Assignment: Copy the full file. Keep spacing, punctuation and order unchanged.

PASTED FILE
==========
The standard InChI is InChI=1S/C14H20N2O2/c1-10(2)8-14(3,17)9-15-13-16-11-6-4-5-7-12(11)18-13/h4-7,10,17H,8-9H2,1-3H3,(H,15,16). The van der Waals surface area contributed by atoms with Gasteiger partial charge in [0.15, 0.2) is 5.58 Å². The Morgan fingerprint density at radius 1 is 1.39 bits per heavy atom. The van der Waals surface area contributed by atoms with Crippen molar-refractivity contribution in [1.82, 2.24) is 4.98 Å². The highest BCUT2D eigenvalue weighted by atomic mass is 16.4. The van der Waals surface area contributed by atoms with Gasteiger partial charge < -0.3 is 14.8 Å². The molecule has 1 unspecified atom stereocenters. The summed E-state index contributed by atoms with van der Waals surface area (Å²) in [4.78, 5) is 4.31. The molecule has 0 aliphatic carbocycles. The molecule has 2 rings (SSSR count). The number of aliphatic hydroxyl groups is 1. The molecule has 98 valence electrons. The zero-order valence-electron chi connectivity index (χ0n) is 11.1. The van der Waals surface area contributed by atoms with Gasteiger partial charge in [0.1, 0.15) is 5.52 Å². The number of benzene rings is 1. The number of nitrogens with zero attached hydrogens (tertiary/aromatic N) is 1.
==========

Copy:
The standard InChI is InChI=1S/C14H20N2O2/c1-10(2)8-14(3,17)9-15-13-16-11-6-4-5-7-12(11)18-13/h4-7,10,17H,8-9H2,1-3H3,(H,15,16). The van der Waals surface area contributed by atoms with Gasteiger partial charge in [0.15, 0.2) is 5.58 Å². The Morgan fingerprint density at radius 1 is 1.39 bits per heavy atom. The van der Waals surface area contributed by atoms with Crippen molar-refractivity contribution in [1.82, 2.24) is 4.98 Å². The highest BCUT2D eigenvalue weighted by atomic mass is 16.4. The van der Waals surface area contributed by atoms with Gasteiger partial charge < -0.3 is 14.8 Å². The molecule has 1 unspecified atom stereocenters. The summed E-state index contributed by atoms with van der Waals surface area (Å²) in [4.78, 5) is 4.31. The molecule has 0 aliphatic carbocycles. The molecule has 2 rings (SSSR count). The number of aliphatic hydroxyl groups is 1. The molecule has 98 valence electrons. The zero-order valence-electron chi connectivity index (χ0n) is 11.1. The van der Waals surface area contributed by atoms with Gasteiger partial charge in [0.1, 0.15) is 5.52 Å². The number of benzene rings is 1. The number of nitrogens with zero attached hydrogens (tertiary/aromatic N) is 1.